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United Airlines scales back August schedule on resurgent coronavirus, travel restrictions

July 07, 2020
6 min read
United Airlines stock
United Airlines scales back August schedule on resurgent coronavirus, travel restrictions
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United Airlines is scaling back plans to fly 25,000 flights in August as the coronavirus pandemic continues to spread across the U.S.

The Chicago-based carrier now plans to fly about 35% of the what it flew a year ago in August, United disclosed in a securities filing on Tuesday. This is down five-points from the plan unveiled on July 1 to fly 40% of what it flew a year ago.

United cited the rise in COVID-19 cases across the U.S. and new travel restrictions for the roll back of its planned schedule. The cuts were first reported by Reuters.

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Asked about the rising number of infections and new travel restrictions during a media briefing on July 1, United's vice president of domestic network planning Ankit Gupta called the situation part of the "ebb and flow" of the coronavirus pandemic.

“We are being extremely flexible in being able to move our capacity around," he said indicating that the airline could adjust its plans if necessary.

United's decision to scale back its August plans is not a surprise. The U.S. has set new daily records for COVID-19 infections since June, especially in states in the South and West that reopened quickly from their initial coronavirus closures. Delta Air Lines CEO Ed Bastian acknowledged this in an employee town hall on June 25 where he said the carrier could trim its own August schedule.

Related: Delta likely to pull flights as number of US coronavirus cases rises

One place where United may downsize its August plans is Newark (EWR). In a presentation on July 6, the airline indicated that net bookings for travel originating or ending at the airport were down 84% year-over-year, or 11 points lower than for travel elsewhere. The drop is attributed to the mandatory 14-day quarantine in Connecticut, New Jersey and New York for travelers coming from states with rising coronavirus infections.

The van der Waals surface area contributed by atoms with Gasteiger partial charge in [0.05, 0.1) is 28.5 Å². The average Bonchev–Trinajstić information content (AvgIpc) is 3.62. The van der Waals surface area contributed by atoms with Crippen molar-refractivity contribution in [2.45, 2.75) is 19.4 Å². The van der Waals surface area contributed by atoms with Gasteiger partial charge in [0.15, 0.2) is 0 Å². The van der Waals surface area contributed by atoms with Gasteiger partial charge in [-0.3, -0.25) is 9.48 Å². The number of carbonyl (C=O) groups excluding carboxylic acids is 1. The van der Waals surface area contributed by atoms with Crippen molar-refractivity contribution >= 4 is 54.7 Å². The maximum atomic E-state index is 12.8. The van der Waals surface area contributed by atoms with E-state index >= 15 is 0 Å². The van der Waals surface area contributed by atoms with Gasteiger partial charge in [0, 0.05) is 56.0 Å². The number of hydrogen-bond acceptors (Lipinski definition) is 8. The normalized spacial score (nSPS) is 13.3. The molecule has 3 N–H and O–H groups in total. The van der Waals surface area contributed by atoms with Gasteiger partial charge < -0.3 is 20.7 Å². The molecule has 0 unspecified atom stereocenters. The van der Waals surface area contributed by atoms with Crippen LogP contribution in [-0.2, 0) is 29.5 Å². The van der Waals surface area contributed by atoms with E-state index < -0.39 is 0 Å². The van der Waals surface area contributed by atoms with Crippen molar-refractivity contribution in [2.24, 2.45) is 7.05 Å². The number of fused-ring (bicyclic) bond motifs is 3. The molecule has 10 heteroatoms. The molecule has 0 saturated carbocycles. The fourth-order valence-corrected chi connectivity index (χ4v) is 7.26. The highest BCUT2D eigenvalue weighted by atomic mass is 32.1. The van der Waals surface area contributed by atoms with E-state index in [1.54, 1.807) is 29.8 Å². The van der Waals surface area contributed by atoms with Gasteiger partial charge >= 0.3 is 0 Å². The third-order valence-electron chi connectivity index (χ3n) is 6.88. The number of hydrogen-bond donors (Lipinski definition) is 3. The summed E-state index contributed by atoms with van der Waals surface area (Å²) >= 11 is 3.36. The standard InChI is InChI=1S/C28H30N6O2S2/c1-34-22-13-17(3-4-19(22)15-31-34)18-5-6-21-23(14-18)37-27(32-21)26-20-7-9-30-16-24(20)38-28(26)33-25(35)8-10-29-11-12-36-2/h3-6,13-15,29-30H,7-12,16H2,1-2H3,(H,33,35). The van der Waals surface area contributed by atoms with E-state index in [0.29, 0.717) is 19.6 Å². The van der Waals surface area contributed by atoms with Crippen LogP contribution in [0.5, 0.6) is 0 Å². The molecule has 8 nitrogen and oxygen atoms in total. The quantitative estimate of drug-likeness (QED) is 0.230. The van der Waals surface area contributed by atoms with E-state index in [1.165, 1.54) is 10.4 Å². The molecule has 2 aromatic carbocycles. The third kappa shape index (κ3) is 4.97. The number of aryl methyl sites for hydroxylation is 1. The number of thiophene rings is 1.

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More Newark flights were a highlight of United's August ambitions. The carrier planned to double the number of peak day departures to roughly 200, including resuming flights to places ranging from Bozeman (BZN) to Orange Country (SNA) and Syracuse (SYR).

Those route additions from Newark are now in question though United has not indicated where it will scale back on planned flights.

Related: United doubles Newark flights, adds 9 long-haul international routes in August

United executives also indicated that the airline may hold capacity at August levels through the end of year, according to the filing. This is in line with warnings from Wall Street who have said the recovery in some leisure travel this summer is unlikely to continue into the fall when business travel typically picks up.

Most corporate flyers remain grounded as companies hold off on travel during the pandemic.

“With COVID and other airlines’ expansion, I’m pretty bearish on the fall,” Sun Country Airlines CEO Jude Bricker told TPG as part of the CEO chat series this week. "September is going to be rough."

Related: Sun Country fears a ‘rough’ September as travel uptick plateaus

Separately, United plans to begin sending notifications to staff of possible furloughs or layoffs this month. The notices, required under the federal Worker Adjustment and Retraining Notification Act or WARN Act, are a prelude to a cull in the airline's workforce in October.

Delta has sent similar notices to more than 2,500 pilots, and American Airlines is expected to send them to as many as 8,000 flight attendants. Airlines cannot let go of staff until after employment protections under the federal government's coronavirus aid package, or CARES Act, sunset on Sept. 30.

Wall Street analysts have repeatedly warned that the pandemic will force airlines to shrink their workforces. Cowen has estimated that as many as 100,000 staff could lose their jobs because of the coronavirus.

Related: United undeterred in August expansion by rising US coronavirus infections, EU ban

Featured image by PA Images via Getty Images